The resources listed here provide research evidence for the principles of Relationship Based Education.
Minnesota Longitudinal Study
The Minnesota Longitudinal Study of Risk and Adaptation has been running since 1975. The study has followed the lives of hundreds of people from birth. The goal of the project has been to trace the course of individual development and to understand factors that guide it toward good outcomes or poor outcomes.
The study has found that early relationship experiences with parents, teachers and mentors are critically important to good outcomes in human development.
- Video interview with Alan Sroufe PhD (one of the Longitudinal Study leaders).
- Book: A Compelling Idea by Alan Sroufe, outlining the findings of the study and relating it to his own upbringing in a dysfunctional family.
Teacher–child relationships from an attachment perspective
Karine Verschueren & Helma M.Y. Koomen
This academic research paper, published in Attachment & Human Development, provides evidence of the critical importance of quality relationships in the educational setting.
Among the findings are:
- Especially for vulnerable students, the care-giving role of a teacher can be very important to their development, second only to the role of parents.
- Teachers’ sensitivity or responsiveness to children’s needs is critical to establishing a quality relationship.
- Quality relationships in the classroom can have far-reaching positive consequences on student learning and behaviour.
Negative Emotions Today Predict Procrastination Tomorrow
Timothy A Pychyl Ph.D
This article argues that people (including your students…and you!) procrastinate not because they’re lazy but because of emotional factors – and there are things you can do about it.
“Development of student and teacher measures of Happiness Curriculum factors”
This article documents the success of India’s ‘Happiness Curriculum’ initiative, which bears many similarities to the RbE approach. The premise of this curriculum is that helping students develop essential skills associated with happiness will improve students’ learning and life outcomes. In the classroom, teachers provide opportunities to connect knowledge to life outside of school, encourage students to apply skills in their lives, and use a variety of engaging teaching strategies, including active participation. The curriculum enables students to not only improve their scholastic skills but also their co-scholastic skills of mindfulness, critical thinking, reflection, and inner stability.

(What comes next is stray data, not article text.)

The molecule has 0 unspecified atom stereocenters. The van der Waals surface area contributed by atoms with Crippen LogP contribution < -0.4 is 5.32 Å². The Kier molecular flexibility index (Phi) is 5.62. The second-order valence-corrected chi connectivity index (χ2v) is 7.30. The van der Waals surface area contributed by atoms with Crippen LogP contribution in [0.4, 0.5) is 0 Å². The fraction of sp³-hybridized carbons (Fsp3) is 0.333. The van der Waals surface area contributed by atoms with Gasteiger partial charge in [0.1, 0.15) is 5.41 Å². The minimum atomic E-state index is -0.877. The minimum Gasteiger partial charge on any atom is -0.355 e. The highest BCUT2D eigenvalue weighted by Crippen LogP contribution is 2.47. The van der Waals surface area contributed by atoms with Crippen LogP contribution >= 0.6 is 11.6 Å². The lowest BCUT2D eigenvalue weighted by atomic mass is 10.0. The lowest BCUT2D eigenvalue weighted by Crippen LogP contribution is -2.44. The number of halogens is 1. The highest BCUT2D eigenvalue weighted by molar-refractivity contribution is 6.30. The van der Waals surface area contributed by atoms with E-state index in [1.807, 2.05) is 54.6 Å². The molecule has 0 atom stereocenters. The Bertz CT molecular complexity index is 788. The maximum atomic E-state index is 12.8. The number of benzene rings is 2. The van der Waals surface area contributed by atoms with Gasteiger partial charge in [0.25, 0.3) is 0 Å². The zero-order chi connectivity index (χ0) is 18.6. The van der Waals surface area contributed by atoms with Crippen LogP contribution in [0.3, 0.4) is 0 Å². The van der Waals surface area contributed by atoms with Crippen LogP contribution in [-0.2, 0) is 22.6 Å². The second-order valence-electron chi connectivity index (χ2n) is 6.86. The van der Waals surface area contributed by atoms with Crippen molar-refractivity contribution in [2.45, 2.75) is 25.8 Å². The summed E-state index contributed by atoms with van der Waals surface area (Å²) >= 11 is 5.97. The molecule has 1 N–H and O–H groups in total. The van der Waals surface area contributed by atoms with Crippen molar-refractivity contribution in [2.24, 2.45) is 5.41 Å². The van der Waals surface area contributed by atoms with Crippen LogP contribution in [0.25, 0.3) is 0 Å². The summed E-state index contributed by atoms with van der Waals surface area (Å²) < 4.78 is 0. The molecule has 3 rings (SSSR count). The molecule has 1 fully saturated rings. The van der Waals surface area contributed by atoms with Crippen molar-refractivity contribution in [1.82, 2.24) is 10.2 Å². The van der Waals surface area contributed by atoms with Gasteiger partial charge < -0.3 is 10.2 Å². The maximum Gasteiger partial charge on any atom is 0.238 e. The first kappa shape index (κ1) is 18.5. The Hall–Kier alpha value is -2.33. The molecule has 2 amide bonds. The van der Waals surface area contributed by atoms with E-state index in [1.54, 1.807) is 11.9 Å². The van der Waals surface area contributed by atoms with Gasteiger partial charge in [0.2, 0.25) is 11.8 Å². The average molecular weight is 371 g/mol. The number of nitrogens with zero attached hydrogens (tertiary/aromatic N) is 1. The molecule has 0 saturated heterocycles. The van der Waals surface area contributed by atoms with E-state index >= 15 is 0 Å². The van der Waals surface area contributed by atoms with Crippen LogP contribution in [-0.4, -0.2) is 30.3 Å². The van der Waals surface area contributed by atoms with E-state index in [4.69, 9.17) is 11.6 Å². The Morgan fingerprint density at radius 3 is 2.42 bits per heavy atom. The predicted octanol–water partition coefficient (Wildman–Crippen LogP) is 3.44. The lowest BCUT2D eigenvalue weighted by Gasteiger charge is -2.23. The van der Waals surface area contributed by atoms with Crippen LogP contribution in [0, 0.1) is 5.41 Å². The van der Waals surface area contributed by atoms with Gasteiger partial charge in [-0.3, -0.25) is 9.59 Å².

Youth and Anxiety
Joseph E. Davis Ph.D
How “#MeFirst” thinking and a culture of comparison with others is leading to increasing anxiety in young people.
What makes a good life?
“Lessons from the longest study on happiness”
In this TED talk, Harvard psychiatrist Robert Waldinger discusses the results of a 75-year longitudinal study on what makes a happy life. (Hint: it’s not wealth or fame, it’s social connectedness and quality relationships.)
There’s also a summary of the study published by Harvard
The Science, Theory and Practice of Kindness: A Brief Overview
Michael Karlin and Brendan Akawa-De Silva
This article from The Blue Dot, published by UNESCO, is an excellent introduction to the concept and value of kindness – what it means and why it’s so valuable not only to the receiver, but to the giver as well.
How to help your kids succeed in school without piling on the pressure
Justin Coulson PhD
“Psychology researchers have discovered that there are three basic psychological needs that underpin our motivation and our wellbeing… the first one is relatedness. We need to have good relationships with the people around us, our friends, our teachers…”
Black Box Thinking
Examines how the #WeFirst approach (share and learn from mistakes, openness and lack of blame, continual improvement through marginal gains) actually leads to higher performance than the #MeFirst approach (closed thinking, quick to blame and bury mistakes rather than sharing them for the greater good), in the context of the corporate, sporting and medical spheres.
Friend and Foe
Adam Galinsky, Maurice Schweitzer
In Friend and Foe, leading psychologists Adam Galinsky and Maurice Schweitzer draw on original, cutting-edge research to explain why it is only by learning how to strike the right balance between competition and cooperation that we can improve long-term relationships and maximise success in work and life.
Give and Take
This book argues (on the basis of academic research) that it’s givers, not takers, who succeed in the corporate world.
The Social Neuroscience of Education
Positioning the brain as distinctly social, Louis Cozolino helps teachers make connections to neurobiological principles, with the goal of creating classrooms that nurture healthy attachment patterns and resilient psyches.
Cozolino investigates what good teachers do to stimulate minds and brains to learn, especially when they succeed with difficult or “unteachable” students. He explores classroom teaching from the perspectives of social neuroscience and interpersonal neurobiology, showing how we can use the findings from these fields to maximize learning and stimulate the brain to grow.